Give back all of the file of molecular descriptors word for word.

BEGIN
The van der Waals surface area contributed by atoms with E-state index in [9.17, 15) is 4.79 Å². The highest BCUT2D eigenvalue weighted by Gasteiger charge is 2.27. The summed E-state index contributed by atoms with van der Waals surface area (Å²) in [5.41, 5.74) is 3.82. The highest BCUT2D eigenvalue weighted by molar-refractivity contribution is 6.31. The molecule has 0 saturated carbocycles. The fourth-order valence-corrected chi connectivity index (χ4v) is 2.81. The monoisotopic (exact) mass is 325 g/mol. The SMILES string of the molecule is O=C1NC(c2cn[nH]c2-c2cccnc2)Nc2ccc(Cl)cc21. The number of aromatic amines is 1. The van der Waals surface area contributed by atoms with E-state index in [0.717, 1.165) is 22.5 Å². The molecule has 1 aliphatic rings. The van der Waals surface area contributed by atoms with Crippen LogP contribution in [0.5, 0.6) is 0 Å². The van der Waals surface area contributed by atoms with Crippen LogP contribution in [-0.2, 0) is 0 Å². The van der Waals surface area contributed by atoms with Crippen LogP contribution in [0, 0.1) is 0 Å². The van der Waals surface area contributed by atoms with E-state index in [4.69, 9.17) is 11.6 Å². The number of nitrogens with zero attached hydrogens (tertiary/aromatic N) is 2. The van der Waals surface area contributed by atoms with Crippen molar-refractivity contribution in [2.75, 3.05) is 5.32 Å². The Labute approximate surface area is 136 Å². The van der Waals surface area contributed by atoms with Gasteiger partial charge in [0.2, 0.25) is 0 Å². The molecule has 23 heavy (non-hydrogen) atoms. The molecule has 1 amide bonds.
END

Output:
The van der Waals surface area contributed by atoms with E-state index in [9.17, 15) is 4.79 Å². The highest BCUT2D eigenvalue weighted by Gasteiger charge is 2.27. The summed E-state index contributed by atoms with van der Waals surface area (Å²) in [5.41, 5.74) is 3.82. The highest BCUT2D eigenvalue weighted by molar-refractivity contribution is 6.31. The molecule has 0 saturated carbocycles. The fourth-order valence-corrected chi connectivity index (χ4v) is 2.81. The monoisotopic (exact) mass is 325 g/mol. The SMILES string of the molecule is O=C1NC(c2cn[nH]c2-c2cccnc2)Nc2ccc(Cl)cc21. The number of aromatic amines is 1. The van der Waals surface area contributed by atoms with E-state index in [0.717, 1.165) is 22.5 Å². The molecule has 1 aliphatic rings. The van der Waals surface area contributed by atoms with Crippen LogP contribution in [0.5, 0.6) is 0 Å². The van der Waals surface area contributed by atoms with Crippen LogP contribution in [-0.2, 0) is 0 Å². The van der Waals surface area contributed by atoms with Crippen LogP contribution in [0, 0.1) is 0 Å². The van der Waals surface area contributed by atoms with E-state index in [4.69, 9.17) is 11.6 Å². The number of nitrogens with zero attached hydrogens (tertiary/aromatic N) is 2. The van der Waals surface area contributed by atoms with Crippen molar-refractivity contribution in [2.75, 3.05) is 5.32 Å². The Labute approximate surface area is 136 Å². The van der Waals surface area contributed by atoms with Gasteiger partial charge in [0.2, 0.25) is 0 Å². The molecule has 23 heavy (non-hydrogen) atoms. The molecule has 1 amide bonds.